Once your traversal source has the desired PartitionStrategy applied to it, you are free to build your traversal as you normally would. The PartitionStrategy will be applied during the traversal and will augment the traversal at compile time to partition the graph into the appropriate subgraphs.
Note: If you are interested in the details of implementing a PartitionStrategy, please read this link.
DSE Graph is built to allow multiple graphs to run on the same cluster. It may seem as if an ideal solution would be to allow each customer to have their own graph; however, due to some of the underlying limitations in the Cassandra data store used by DSE Graph, that ends up causing several scalability problems. In DSE Graph, each new graph creates three underlying keyspaces to support it, and for each new vertex label created within a graph, two Cassandra tables are set up as backing tables for the nodes and edges of that vertex. Cassandra has a practical limit of ~500-1000 tables per cluster due to the memory overhead required to contain the metadata. Due to these limitations, any reasonably complex graph will not allow more than a few graphs to be run on the same cluster. For example, given a graph with 20 vertex labels, each cluster would allow only ~20 graphs per cluster, meaning that each group of 20 tenants would require a separate cluster. This sort of scenario would result in a large number of clusters being required to handle any reasonably sized tenant load.
DSE Graph is built on top of Cassandra, which runs on a distributed peer-to-peer architecture based on node clustering. This architecture requires multiple different nodes running and is configured to work together as part of a cluster. The operational complexity of running a DataStax cluster is already higher than many other distributed and non-distributed architectures. While DSE does provide some highly efficient operational tooling in the form of OpsCenter and LifeCycle Manager to help minimize the overhead, there’s still a significant amount of work required to install and maintain running clusters. DataStax does provide some support for Docker and, most recently, in partnership with Mesosphere, DC/OS (DSE Graph not yet supported but is on the roadmap) to help minimize some of the infrastructure management overhead. However, it still requires a significant amount of overhead in order to make a well-performing cluster, although some IT automation tools such as Chef/Puppet can be used to help minimize this overhead.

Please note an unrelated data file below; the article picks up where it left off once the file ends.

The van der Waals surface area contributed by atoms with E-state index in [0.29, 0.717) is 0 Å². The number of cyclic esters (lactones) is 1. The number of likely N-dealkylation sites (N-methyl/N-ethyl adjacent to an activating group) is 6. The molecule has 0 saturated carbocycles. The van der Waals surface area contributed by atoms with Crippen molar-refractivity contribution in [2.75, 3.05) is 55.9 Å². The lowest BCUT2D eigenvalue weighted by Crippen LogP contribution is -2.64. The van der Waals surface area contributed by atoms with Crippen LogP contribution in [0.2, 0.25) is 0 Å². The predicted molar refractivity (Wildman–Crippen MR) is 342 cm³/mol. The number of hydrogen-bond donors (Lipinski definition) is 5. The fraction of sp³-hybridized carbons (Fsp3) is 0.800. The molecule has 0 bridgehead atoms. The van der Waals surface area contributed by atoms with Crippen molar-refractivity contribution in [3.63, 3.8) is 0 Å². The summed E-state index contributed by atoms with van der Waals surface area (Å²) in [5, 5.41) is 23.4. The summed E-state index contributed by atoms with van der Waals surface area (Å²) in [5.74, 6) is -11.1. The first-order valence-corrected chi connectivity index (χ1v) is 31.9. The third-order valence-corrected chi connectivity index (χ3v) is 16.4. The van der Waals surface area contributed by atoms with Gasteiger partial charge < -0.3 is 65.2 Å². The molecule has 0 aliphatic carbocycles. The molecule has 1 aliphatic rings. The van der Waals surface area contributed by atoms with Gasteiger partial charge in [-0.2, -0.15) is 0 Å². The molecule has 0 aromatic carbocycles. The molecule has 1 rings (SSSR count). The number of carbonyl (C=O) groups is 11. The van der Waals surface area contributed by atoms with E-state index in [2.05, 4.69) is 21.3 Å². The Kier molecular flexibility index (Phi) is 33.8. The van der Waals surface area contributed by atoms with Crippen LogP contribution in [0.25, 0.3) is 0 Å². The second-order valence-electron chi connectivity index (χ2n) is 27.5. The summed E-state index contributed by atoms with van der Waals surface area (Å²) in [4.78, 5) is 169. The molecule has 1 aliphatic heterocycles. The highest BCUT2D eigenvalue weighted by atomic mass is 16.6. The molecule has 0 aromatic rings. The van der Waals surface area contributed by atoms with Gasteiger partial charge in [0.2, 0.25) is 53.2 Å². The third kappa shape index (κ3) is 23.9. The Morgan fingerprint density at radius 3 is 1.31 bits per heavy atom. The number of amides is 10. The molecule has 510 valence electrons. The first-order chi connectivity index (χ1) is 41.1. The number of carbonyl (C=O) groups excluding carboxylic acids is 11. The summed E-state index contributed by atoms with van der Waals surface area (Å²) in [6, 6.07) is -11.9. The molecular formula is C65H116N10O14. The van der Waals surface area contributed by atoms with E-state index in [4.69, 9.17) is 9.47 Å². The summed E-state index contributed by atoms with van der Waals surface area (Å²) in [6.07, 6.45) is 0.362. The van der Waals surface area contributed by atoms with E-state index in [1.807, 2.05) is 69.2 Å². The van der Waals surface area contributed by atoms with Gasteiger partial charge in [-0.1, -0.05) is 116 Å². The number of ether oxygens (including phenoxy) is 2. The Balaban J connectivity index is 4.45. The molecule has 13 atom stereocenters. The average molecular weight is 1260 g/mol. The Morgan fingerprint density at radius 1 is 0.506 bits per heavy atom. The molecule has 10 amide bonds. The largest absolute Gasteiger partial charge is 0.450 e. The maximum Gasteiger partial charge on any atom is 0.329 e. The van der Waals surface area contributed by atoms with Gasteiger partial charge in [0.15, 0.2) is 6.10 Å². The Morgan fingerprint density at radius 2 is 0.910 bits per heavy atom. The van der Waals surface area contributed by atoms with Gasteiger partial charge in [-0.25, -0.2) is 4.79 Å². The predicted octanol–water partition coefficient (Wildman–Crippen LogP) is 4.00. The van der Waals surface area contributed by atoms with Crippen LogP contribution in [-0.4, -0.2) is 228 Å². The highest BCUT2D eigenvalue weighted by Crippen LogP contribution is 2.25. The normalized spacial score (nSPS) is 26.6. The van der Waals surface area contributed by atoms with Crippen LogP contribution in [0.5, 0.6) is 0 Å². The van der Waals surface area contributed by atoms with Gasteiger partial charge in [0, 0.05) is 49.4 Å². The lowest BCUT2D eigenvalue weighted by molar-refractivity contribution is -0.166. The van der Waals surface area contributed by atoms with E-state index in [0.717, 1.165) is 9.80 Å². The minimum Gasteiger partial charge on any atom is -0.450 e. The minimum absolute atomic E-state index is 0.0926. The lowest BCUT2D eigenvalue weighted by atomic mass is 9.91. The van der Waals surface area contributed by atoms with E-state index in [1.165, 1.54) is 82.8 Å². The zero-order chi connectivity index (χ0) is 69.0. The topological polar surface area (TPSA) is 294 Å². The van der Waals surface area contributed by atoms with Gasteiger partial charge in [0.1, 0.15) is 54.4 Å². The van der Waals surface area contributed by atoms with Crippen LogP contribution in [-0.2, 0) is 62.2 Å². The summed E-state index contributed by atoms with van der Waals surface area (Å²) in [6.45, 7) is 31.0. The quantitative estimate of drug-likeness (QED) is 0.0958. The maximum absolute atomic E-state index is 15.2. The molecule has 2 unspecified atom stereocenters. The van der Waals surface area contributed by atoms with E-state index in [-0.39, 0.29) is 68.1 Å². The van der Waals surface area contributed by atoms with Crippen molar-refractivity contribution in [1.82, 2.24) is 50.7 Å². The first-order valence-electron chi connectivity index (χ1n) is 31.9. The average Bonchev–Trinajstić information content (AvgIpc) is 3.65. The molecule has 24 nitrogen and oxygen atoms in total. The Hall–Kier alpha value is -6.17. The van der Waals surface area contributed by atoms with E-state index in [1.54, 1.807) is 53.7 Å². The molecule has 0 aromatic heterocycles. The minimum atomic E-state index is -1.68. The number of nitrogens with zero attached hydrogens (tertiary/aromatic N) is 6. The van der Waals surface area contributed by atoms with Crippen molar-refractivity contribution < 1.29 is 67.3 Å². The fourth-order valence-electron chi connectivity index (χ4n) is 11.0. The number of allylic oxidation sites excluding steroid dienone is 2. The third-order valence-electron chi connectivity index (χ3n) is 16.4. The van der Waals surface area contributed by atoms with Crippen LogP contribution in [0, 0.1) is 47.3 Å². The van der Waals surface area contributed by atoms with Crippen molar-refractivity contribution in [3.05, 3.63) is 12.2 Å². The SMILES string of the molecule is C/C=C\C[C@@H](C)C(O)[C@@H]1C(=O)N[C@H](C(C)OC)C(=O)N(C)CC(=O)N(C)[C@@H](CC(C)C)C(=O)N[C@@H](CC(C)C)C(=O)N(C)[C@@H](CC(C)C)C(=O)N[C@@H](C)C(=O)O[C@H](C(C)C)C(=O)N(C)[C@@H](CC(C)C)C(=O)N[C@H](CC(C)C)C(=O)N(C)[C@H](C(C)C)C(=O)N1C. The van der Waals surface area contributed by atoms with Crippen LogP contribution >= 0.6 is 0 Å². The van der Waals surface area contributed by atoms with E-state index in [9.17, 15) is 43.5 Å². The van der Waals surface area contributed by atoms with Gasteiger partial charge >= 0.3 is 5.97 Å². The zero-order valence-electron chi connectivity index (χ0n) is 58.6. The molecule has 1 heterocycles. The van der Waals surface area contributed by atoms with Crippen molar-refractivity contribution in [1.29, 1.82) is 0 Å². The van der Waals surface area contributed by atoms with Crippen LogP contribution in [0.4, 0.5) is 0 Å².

Due to the nature of DSE Graph, physically isolating tenants is difficult to achieve efficiently. Graph isolation does not scale well and support for isolating via virtualization is thin but improving. Logically isolating tenants inside of one large graph is really the most effective way to achieve multi-tenancy at the moment. Through use of data modeling and a PartitionStrategy, you are able to achieve graphs that tend to scale efficiently. This logical isolation complements DSE Graph’s strength of handling massive scales of data, hundreds of millions of vertices and billions of edges, with no single point of failure, no downtime, and linearly scalable architecture.